It made me laugh. It frustrated me. It didn’t make me cry, but I definitely felt some heartstring tugs. The best description of the book actually comes from onf the secondary characters, Claire Olivia, best friend of the main character, Rafe. She says “This is my gay friend who decided he was straight and single-handedly wreaked havoc at an all-boys school in Massachusetts this fall. He’s gay again and home for Christmas, so, yay!”
Openly Straight isn’t a coming out story. It’s more of a self-realization sstory. Rafe, a junior in high school, has moved from his family, friends, and openly gay life in Boulder, Co to attend Natick, a boarding school for boys in Massachusetts. He decides that he’s not going to tell anyone at his new school that he’s gay, for reasons you really should let him tell you. Shenanigans ensue, but not the fun kind. Sort of the life altering, devastating kind, including a not-quite-boyfriend with whom Rafe is definitely in love. Rafe comes to some rather earth shattering conclusions about what it means not to really be oneself, constantly worrying about what other people think of you, and being “on” all the time. Through class assignments and social encounters, Rafe learns to be himself, his whole self.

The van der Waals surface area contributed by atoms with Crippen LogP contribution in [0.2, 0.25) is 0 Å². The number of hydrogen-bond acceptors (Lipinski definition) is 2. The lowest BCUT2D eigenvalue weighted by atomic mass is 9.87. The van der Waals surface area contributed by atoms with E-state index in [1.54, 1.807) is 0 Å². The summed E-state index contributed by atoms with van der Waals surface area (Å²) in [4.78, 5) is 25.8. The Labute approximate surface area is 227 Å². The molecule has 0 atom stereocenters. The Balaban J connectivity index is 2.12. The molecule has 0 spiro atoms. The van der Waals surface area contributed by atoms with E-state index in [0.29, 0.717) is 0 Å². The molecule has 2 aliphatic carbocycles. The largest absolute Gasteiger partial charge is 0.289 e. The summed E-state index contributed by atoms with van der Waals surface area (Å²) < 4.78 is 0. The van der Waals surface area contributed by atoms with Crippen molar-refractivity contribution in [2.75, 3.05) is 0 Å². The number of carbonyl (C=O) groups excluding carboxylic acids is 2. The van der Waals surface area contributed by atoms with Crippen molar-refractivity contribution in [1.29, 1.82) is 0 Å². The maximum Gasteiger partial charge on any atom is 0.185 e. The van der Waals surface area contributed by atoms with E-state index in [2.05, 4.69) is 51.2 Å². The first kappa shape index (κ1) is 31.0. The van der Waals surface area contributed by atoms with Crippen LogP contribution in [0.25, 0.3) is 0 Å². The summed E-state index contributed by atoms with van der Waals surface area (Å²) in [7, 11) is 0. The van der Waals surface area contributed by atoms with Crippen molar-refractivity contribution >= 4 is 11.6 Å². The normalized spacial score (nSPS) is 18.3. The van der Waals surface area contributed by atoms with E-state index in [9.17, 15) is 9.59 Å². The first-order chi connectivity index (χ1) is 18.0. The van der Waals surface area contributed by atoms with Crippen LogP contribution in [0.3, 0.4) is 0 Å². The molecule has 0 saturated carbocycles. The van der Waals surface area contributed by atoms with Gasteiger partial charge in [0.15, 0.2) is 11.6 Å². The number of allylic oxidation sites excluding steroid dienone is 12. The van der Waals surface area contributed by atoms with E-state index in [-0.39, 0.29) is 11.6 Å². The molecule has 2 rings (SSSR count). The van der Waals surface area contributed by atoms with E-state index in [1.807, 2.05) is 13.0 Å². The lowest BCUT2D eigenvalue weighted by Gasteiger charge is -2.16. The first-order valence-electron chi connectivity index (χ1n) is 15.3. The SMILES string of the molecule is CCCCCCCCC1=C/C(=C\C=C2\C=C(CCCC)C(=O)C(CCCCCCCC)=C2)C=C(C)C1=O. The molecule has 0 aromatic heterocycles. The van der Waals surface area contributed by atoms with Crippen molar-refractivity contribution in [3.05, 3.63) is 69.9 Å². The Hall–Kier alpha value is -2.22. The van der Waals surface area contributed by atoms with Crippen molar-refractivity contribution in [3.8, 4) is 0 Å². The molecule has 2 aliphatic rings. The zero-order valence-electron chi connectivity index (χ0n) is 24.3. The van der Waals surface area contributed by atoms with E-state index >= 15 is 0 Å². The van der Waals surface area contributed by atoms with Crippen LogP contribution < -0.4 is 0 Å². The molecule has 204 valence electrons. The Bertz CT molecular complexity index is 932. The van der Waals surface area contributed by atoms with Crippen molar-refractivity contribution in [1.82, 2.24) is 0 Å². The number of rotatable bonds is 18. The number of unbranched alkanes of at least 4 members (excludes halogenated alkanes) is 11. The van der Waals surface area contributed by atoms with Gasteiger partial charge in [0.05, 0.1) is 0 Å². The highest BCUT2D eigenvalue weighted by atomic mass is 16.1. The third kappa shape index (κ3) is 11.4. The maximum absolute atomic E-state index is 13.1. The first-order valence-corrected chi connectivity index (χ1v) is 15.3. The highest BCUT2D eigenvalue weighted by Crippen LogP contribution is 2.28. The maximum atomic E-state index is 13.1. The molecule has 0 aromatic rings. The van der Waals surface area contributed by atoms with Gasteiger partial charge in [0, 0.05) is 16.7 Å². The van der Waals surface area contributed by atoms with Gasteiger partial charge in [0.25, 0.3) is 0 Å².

The story is told in first person. I found that to be an odd choice and a bit weird when we get to the writing assignments, which are also in first person. It is a lot easier to tell the author from the character with this sort of story within a story, but still an odd choice. The not-quite-boyfriend interactions between Rafe and *spoiler* are well done and easily the best part of the novel. The secondary characters in back home in Boulder, Co, if not full three-dimensionl characters, they at least have enough depth to support Rafe’s story adequately. Of them, I think I liked Rafe’s mom the best.
I gave it 4 starts on Goodreads for the laughs and the relationship between Rafe & *spoiler*.
That’s all for now. TLL
P.S. That’s picture I took of the book cover!